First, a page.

Below the Fold

What is below-the-fold website content?

“Below the fold” refers to the part of a website that can only be seen after scrolling down. This type of content appears below “above-the-fold” content, which is immediately visible to the user.

This terminology (rightly) suggests that the content below the fold is less important than above-the-fold content.

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Below the fold: the history

The term “below the fold” originates in old-school print journalism. 

Newspapers are so large that they’re always folded when on display at newsstands. Historically, editors would put the most important, eye-catching headlines and photos above the (literal) fold. It was a strategy used to capture the attention of passersby and get them to buy a copy of the paper.

In the era of the Internet, this terminology—and the idea behind it—have remained useful and influenced web design for decades.

Why does below-the-fold content matter?

As mentioned above, everyone puts emphasis on having great content above the fold. 

This makes sense… as a website owner, you only have 8 seconds to catch your visitor’s attention. This means your above-the-fold content really has to “hook” your visitor, otherwise they’ll never scroll down to your below-the-fold content.

However, that doesn’t mean that you can slack with your below-the-fold content! 

Instead, use this space to expand on what interests your visitors and make a longer pitch for your products. When people get below the fold, it means they’re interested in your products or offers on some level, so give them the additional information they need and keep it clear and digestible.

How do web designers measure what ends up below the fold?

The fold of the website is always drawn as the line at the bottom of the screen. However, exactly where the bottom of the screen lies depends on the device the visitor is using. Desktops, mobile devices, and tablets all have different screen sizes and resolutions, which means marketers and designers have to be careful about their content placement.

Generally, most web designers agree that the fold line is approximately 1,000 pixels wide and 600 pixels tall. This is the most common configuration for a monitor/browser combination of 1024 x 786 pixels.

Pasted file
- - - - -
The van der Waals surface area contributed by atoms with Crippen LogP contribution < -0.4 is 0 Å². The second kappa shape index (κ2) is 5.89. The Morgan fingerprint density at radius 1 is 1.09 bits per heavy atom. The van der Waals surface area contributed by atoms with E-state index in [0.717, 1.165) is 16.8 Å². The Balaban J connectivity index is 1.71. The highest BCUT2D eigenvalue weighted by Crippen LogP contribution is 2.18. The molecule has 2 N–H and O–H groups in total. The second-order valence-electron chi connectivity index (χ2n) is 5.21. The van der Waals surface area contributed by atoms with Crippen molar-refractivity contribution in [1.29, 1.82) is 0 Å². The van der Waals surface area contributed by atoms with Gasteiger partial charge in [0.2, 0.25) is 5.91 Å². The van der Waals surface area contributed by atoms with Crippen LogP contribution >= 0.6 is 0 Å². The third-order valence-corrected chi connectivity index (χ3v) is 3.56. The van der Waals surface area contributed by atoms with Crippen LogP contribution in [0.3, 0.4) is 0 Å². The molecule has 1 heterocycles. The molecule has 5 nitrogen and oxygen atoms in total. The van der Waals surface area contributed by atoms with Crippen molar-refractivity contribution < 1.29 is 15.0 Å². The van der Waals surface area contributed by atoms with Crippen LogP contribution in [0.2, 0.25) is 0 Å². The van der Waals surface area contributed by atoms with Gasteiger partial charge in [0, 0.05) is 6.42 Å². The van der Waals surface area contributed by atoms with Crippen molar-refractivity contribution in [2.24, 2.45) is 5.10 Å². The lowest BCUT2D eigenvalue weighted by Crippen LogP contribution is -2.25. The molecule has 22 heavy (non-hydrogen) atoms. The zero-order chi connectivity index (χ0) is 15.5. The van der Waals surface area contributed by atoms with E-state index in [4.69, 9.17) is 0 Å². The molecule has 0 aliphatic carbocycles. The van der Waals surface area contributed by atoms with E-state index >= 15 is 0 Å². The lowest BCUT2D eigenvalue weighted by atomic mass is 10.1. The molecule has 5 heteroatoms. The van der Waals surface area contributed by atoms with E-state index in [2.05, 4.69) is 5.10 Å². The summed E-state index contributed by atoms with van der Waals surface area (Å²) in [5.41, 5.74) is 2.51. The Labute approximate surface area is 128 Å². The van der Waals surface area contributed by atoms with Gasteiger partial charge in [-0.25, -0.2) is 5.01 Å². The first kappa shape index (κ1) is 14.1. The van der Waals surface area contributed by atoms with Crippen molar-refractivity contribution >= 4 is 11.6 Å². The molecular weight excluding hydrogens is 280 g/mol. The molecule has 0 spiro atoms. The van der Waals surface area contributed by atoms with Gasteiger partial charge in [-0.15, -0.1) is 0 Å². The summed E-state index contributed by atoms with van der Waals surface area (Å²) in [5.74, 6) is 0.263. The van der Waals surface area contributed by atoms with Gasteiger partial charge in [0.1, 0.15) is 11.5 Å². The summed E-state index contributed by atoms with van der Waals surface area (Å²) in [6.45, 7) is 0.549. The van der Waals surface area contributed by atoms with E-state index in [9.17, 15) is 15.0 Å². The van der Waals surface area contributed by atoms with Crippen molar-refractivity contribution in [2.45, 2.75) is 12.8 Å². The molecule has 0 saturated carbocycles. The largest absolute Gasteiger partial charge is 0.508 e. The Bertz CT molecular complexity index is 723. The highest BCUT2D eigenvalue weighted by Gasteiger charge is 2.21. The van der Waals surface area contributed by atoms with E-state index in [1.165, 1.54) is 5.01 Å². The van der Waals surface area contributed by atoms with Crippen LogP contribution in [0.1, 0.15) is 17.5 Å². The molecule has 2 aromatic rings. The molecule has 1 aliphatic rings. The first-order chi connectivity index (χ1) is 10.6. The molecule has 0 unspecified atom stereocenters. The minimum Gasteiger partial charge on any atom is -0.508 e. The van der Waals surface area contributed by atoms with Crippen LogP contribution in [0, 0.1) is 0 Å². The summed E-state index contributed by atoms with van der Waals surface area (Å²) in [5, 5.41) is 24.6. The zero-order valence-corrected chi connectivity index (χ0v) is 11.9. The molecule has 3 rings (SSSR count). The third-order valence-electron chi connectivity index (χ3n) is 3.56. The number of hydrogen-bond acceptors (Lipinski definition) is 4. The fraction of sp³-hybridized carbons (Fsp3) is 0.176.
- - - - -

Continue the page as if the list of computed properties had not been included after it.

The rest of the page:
However, you shouldn’t just use this line and forget about all other devices. For example, you don’t want your slogan or unique selling point to be cut off on mobile devices (with half above and half below the fold). Make sure to check how your website looks on lots of different devices.

Below-the-fold web design tips

Here are some tips and tricks for below-the-fold content.

1. Avoid too much content

Packing too much content into the below-the-fold section of your website can compromise the digital experience. Website visitors don’t want to have to pause to read big blocks of text or scroll through three different slideshows to find the relevant content they’re looking for.

Instead, you should focus on minimalism and elegant designs for your below-the-fold content. Make sure the primary focus of your content is always clear, and use responsive design to make navigation easy.

2. Hint that there’s more to discover

If you really want to increase the visibility of your below-the-fold content, you should provide a suggestion above the fold that indicates there’s important content below. The easiest way to do this is to place an arrow pointing downwards just above the fold line.

3. Don’t use a “false bottom”

A false bottom is a “fold line” that—usually as a result of layout/design choices—makes it appear that the user has reached the end of the page when in reality they haven’t. This means decreased visibility for whatever actually is down there, since the user won’t know to scroll down.

If one or more of your calls-to-action is below the fold, this will hurt your conversion rates.